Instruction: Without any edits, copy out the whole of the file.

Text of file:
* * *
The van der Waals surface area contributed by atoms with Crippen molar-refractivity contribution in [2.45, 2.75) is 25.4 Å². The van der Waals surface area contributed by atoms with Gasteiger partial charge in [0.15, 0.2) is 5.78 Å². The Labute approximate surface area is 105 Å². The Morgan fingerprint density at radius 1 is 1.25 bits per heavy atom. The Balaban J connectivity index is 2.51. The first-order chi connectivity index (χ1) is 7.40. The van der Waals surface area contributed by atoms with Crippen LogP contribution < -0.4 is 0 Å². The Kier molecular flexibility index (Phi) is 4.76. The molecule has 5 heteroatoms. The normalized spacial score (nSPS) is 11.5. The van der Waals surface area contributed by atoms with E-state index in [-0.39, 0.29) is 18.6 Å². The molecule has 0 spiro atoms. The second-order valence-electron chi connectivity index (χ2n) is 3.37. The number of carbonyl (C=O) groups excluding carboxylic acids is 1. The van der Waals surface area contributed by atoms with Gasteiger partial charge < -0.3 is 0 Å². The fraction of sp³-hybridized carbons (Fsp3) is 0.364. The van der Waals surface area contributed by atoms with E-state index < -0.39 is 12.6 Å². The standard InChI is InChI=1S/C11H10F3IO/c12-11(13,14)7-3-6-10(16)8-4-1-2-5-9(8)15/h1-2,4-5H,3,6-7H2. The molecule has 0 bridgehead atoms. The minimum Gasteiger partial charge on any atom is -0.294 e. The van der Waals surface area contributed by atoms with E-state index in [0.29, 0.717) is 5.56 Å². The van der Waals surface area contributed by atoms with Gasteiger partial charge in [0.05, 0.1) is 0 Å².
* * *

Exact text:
The van der Waals surface area contributed by atoms with Crippen molar-refractivity contribution in [2.45, 2.75) is 25.4 Å². The van der Waals surface area contributed by atoms with Gasteiger partial charge in [0.15, 0.2) is 5.78 Å². The Labute approximate surface area is 105 Å². The Morgan fingerprint density at radius 1 is 1.25 bits per heavy atom. The Balaban J connectivity index is 2.51. The first-order chi connectivity index (χ1) is 7.40. The van der Waals surface area contributed by atoms with Crippen LogP contribution < -0.4 is 0 Å². The Kier molecular flexibility index (Phi) is 4.76. The molecule has 5 heteroatoms. The normalized spacial score (nSPS) is 11.5. The van der Waals surface area contributed by atoms with E-state index in [-0.39, 0.29) is 18.6 Å². The molecule has 0 spiro atoms. The second-order valence-electron chi connectivity index (χ2n) is 3.37. The number of carbonyl (C=O) groups excluding carboxylic acids is 1. The van der Waals surface area contributed by atoms with Gasteiger partial charge < -0.3 is 0 Å². The fraction of sp³-hybridized carbons (Fsp3) is 0.364. The van der Waals surface area contributed by atoms with E-state index < -0.39 is 12.6 Å². The standard InChI is InChI=1S/C11H10F3IO/c12-11(13,14)7-3-6-10(16)8-4-1-2-5-9(8)15/h1-2,4-5H,3,6-7H2. The molecule has 0 bridgehead atoms. The minimum Gasteiger partial charge on any atom is -0.294 e. The van der Waals surface area contributed by atoms with E-state index in [0.29, 0.717) is 5.56 Å². The van der Waals surface area contributed by atoms with Gasteiger partial charge in [0.05, 0.1) is 0 Å².